Savannah’s Zoning Board of Appeals, perhaps one of the most mercurial and least publicly attended of the city’s various planning boards, has approved nearly every petition before it in 2015.
A review of the meeting minutes for the first five months of this year showed that in roughly 42 cases, excluding continuances, the board approved petitions in about 36 cases — some with conditions, some without.
These variance petitions can address things like fence heights, building heights, lot coverage, historical standards and parking spaces. Rezoning and permitted uses, such as turning a house into a short-term vacation rental, are also frequently reviewed by the board.
Jack Butler, a planner at the Metropolitan Planning Commission and secretary of the zoning board, said the tallies, in general, are irrelevant because each petition is considered on a case-by-case basis.
“The board has discretion to approve a variance when any of the four criteria are met,” he said via email.
Planning staff, on the other hand, when making recommendations to the board, does not have this discretion and must find the petitioner meets all of the criteria laid out in the city’s ordinances.
“At a guess, overall, I would say staff recommends approval about 40-50 percent of the time, but that is just a guess,” he said.
In a community where developers and residents are frequently pitted against each other, the high approval rate may come as a surprise to some. Though some preservationists have long accused the ZBA of developing a reputation as a rubber stamp.
An example of the contentious nature of some of these requests played out at the April 22 meeting, when a petitioner, Barry Koncul, asked for and was granted a variance of two feet from the five-foot side building setback along Columbus Drive.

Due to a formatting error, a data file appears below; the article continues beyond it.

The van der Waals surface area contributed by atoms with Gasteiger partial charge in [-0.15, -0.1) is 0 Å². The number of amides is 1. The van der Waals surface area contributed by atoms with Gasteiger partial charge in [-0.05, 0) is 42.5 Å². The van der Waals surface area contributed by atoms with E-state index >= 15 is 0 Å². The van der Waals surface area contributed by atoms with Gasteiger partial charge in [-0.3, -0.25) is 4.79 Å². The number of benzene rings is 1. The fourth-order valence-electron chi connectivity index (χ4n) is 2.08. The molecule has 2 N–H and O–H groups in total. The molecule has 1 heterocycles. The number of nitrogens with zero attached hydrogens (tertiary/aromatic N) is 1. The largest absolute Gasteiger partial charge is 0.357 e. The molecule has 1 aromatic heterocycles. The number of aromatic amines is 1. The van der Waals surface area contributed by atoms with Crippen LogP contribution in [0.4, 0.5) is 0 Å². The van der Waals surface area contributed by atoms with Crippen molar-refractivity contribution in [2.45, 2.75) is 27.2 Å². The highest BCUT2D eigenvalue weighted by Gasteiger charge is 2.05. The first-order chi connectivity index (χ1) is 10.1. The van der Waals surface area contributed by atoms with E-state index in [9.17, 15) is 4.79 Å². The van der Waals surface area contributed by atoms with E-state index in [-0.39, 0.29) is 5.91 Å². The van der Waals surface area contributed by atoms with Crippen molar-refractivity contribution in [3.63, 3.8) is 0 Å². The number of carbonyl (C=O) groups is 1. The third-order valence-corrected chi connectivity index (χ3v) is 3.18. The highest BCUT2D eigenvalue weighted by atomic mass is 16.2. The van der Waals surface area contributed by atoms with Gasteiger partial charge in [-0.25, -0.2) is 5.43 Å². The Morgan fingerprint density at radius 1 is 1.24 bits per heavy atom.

Koncul plans to construct a 24-foot by 50-foot house on a 30-foot by 108-foot property.
After the zoning board approved the request, concerned neighbor Tricia Kilgore stepped up to the center podium and cried foul.
Kilgore also had submitted a letter with SAGIS data showing the side setback distances of all of the houses on the 300 block on Columbus Drive, none of which had setbacks of less than six feet.
“When you approve these variances, you encourage this type of development,” said Kilgore. “If I wanted to live three feet from my neighbor, I could live in a cookie cutter subdivision in Pooler.”
Board member Eli Karatosses got defensive.
“We understand what you’re trying to say, but in all honesty, we’re trying to protect the character of the neighborhood — trying to protect the values within the value of the neighborhood,” he said.
“I’m trying to protect the value of the neighborhood and character of the neighborhood by stopping this type of development altogether,” said Kilgore.
“But you have to understand people who own property they a right to—,” said Karatosses, before being cut off.
“I said it was legal,” she interjected, “but my argument was that it was inappropriate.”
“We try to give what is in the overall best interest of the neighborhood,” said Karatosses. “It may not make everyone happy, but if it’s a good decision, it makes half them happy and half of them unhappy, so we’ve done a good job.”
The chairman cut off the argument and moved on to the next petition. According to Butler, Karatosses’ term has actually expired on the board, but he continues to serve “at the pleasure of City Council.” Two vacancies, including Karatosses’ seat, are up for review.
These verbal tiffs are not unusual at the zoning board, especially between the board’s longer serving members Timothy Mackey and Karatosses. Nor is this the first criticism lobbed at the all-male, four-person board.
Former historic board member, Reed Engle, in an op-ed last year blasted the ZBA for overturning their decision to deny a demolition permit to developer Ben Carter for 240 W. Broughton St.
“ZBA members have no training in preservation, yet are making decisions that will impact the Landmark District for decades,” wrote Engle.
Another memorable variance ruling came in July 2014 from a now-approved, five-story student housing complex slated for Selma Street. The developers asked for nine variances to build to the height and mass they wanted.
At the time, Butler said planning staff had been receiving a laundry list of variances for projects that he felt were inappropriate, according to meeting minutes, and was creating a case where each project attempted to redesign the district.
The board approved them all anyway.